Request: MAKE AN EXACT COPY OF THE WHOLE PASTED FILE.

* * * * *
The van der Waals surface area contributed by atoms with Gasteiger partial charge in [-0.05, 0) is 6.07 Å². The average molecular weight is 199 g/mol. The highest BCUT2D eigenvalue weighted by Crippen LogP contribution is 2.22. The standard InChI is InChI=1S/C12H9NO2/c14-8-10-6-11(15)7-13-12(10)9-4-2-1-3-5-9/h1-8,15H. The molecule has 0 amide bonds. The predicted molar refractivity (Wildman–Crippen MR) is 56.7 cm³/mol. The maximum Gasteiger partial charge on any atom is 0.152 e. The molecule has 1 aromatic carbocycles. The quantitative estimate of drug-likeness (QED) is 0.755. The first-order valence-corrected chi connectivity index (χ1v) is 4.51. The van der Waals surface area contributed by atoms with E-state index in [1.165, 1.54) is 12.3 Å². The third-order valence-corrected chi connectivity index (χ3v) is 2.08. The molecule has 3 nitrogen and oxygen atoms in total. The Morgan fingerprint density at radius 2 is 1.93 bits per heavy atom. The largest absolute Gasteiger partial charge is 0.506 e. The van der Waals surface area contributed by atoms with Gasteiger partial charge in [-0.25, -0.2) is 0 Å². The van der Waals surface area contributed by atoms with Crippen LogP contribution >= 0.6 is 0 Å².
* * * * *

The van der Waals surface area contributed by atoms with Gasteiger partial charge in [-0.05, 0) is 6.07 Å². The average molecular weight is 199 g/mol. The highest BCUT2D eigenvalue weighted by Crippen LogP contribution is 2.22. The standard InChI is InChI=1S/C12H9NO2/c14-8-10-6-11(15)7-13-12(10)9-4-2-1-3-5-9/h1-8,15H. The molecule has 0 amide bonds. The predicted molar refractivity (Wildman–Crippen MR) is 56.7 cm³/mol. The maximum Gasteiger partial charge on any atom is 0.152 e. The molecule has 1 aromatic carbocycles. The quantitative estimate of drug-likeness (QED) is 0.755. The first-order valence-corrected chi connectivity index (χ1v) is 4.51. The van der Waals surface area contributed by atoms with E-state index in [1.165, 1.54) is 12.3 Å². The third-order valence-corrected chi connectivity index (χ3v) is 2.08. The molecule has 3 nitrogen and oxygen atoms in total. The Morgan fingerprint density at radius 2 is 1.93 bits per heavy atom. The largest absolute Gasteiger partial charge is 0.506 e. The van der Waals surface area contributed by atoms with Gasteiger partial charge in [-0.25, -0.2) is 0 Å². The van der Waals surface area contributed by atoms with Crippen LogP contribution >= 0.6 is 0 Å².